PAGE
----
Academic Awards Banquet

Our Academic Awards Banquet, held each May, originated in 2011 in response to the fact that great learning was happening both in our classrooms and on our campus, but the nature of this learning wasn’t always reflected in the traditional grade point averages.

The recipients gather for a group photo at the end of the 2016 Lee Academy Academic Awards Banquet.

The recipients gather for a group photo at the end of the 2016 Lee Academy Academic Awards Banquet.

Modeled after the format used for the nationally known “SAMMY Milk Mustache” awards, for which two of our alums – Shelby Pickering and Aarika Ritchie – were selected, back in the early 2000s, this academic award is unique among the honors presented by most high schools, for two reasons.  First, the thoroughness of the selection process (see criteria, below).  And second, the fact that the foundation of the award is built on the year-long observations, reflections and analyses of student learning, by their teachers.

Then, after nominees are selected (criteria below), teachers provide stories, anecdotes, descriptions, observations, and data, which are incorporated into the biographies that are read about each recipient during the evening of the awards dinner.  This direct, personalized insight and information tells the individual stories of our “most adept learners” for that particular school year.

Selection is year-to-year — it is never “guaranteed” or based on a previous year’s selection — a student must show aptitude, willingness to accept challenges, inquisitiveness and curiosity, diligence, clear results of high level learning, and “sparks” that reflect special gifts or accomplishments with that learning — a degree of achievement that is extra-ordinary.  It is the collection of attributes, reflected in the criteria, which determines a student’s selection for this very special, intellectual honor.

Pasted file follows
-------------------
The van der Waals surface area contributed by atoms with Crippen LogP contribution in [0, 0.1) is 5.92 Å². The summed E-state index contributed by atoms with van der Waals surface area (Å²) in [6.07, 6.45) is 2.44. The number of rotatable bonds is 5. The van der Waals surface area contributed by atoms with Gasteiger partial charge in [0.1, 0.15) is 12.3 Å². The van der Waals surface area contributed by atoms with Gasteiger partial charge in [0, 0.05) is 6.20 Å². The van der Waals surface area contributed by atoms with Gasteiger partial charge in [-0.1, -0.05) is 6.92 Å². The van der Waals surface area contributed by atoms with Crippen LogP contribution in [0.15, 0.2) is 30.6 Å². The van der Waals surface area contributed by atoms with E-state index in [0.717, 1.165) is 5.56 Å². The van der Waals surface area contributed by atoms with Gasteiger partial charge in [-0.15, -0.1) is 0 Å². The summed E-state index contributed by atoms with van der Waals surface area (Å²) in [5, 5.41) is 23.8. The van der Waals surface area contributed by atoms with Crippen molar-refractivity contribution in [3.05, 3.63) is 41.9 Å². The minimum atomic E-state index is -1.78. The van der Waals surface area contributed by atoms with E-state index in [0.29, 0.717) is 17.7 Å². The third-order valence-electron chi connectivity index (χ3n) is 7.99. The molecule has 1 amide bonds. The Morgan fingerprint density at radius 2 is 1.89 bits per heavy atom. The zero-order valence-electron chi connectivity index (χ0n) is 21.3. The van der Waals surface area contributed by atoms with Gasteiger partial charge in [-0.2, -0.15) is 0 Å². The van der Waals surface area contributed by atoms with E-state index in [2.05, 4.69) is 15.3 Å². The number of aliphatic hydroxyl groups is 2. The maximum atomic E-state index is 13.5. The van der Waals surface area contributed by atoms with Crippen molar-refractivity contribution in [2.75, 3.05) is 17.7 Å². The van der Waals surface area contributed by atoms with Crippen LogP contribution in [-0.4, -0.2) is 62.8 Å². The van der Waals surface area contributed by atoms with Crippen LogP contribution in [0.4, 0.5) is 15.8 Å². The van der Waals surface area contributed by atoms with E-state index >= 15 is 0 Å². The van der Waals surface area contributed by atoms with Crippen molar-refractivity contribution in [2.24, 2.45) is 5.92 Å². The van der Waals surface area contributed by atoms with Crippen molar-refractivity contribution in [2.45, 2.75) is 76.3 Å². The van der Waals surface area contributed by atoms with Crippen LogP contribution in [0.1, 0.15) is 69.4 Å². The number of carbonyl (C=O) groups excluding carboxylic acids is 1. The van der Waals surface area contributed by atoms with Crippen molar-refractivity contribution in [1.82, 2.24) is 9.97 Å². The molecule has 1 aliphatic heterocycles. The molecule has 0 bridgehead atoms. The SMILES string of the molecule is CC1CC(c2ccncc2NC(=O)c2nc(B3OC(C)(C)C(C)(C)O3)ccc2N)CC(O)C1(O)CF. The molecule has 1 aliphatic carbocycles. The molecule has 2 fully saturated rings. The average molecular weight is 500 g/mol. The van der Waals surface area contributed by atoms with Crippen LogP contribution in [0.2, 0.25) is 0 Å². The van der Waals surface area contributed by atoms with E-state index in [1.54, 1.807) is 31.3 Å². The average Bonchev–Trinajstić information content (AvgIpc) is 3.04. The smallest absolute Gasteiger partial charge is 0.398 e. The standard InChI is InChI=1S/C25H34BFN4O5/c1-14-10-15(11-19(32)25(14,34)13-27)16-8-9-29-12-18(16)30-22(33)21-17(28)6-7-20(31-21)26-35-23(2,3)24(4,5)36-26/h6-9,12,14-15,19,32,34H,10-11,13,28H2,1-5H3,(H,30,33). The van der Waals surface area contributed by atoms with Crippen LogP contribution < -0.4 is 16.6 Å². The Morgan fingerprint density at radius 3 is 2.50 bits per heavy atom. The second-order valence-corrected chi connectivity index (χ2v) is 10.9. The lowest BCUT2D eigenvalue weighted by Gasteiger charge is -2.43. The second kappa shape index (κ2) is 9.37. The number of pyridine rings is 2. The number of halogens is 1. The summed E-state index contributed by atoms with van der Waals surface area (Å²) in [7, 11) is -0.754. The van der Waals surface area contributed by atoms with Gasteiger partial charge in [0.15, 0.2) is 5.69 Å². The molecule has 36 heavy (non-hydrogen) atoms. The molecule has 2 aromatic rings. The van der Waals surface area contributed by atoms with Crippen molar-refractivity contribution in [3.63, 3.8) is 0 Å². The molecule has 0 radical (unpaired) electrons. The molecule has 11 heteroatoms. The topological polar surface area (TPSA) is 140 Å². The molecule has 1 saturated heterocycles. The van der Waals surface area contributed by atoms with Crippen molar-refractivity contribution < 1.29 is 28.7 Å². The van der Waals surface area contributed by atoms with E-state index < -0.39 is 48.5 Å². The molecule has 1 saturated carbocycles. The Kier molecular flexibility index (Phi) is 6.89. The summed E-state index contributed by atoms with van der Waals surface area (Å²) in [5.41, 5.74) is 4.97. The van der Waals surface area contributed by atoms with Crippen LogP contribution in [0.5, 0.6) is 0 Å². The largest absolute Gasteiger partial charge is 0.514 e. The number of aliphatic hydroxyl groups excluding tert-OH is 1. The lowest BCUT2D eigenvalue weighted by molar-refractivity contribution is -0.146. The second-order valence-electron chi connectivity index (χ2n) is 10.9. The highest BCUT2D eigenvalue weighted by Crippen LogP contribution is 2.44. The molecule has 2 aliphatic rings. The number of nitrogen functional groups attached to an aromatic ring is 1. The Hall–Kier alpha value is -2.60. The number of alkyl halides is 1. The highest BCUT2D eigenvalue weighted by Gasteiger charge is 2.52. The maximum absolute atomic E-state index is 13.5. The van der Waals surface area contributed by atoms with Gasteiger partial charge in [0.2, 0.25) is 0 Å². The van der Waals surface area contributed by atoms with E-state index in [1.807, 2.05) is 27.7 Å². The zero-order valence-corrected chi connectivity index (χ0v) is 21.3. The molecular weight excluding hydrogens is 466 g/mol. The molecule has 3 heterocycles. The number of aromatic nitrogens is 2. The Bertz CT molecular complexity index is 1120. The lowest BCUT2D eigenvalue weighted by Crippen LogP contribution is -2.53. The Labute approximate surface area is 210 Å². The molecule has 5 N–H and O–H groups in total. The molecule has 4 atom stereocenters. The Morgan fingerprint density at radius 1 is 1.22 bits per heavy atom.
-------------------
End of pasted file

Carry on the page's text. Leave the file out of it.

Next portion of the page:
Criteria For Selection — Academic Awards Banquet:

  • Recommendation of 1 or more teachers (this is the first phase of selection and we ask teachers to consider “intangibles” and anecdotal evidence they see in kids — e.g. gifts of synthesis during in-class discussions, the ability to teach complex concepts to others, elaborated explanations of understanding done at a higher-than-usual high school level, productive leadership in rigorous group problem-solving, exemplary curiosity in pursuit of knowledge and understanding, etc.)
  • Grade Point Average — two types of GPA: 1) historical, over their career at LA, and 2) as taken at the end of the 3rd quarter for the entire current year up to that time (with emphasis on the current year).
  • Strength of this year’s schedule (AP, Honors, upper level, online, college, etc. courses).
  • Depth of overall course schedule (in other words, students from the upper grades who have more academic experiences are more likely to earn this honor).
  • High achievement on ACT, SAT, PSAT, AMME, or other relevant tests and assessments.
  • AP courses — number a student has taken, and how well he or she has done on the AP exams
  • completion and level of success with college-level courses done while at LA (Virtual High School, UMaine or other online courses, summer seminars and courses, etc.).
  • “Grit” — defined as “persevering to reach learning goals.”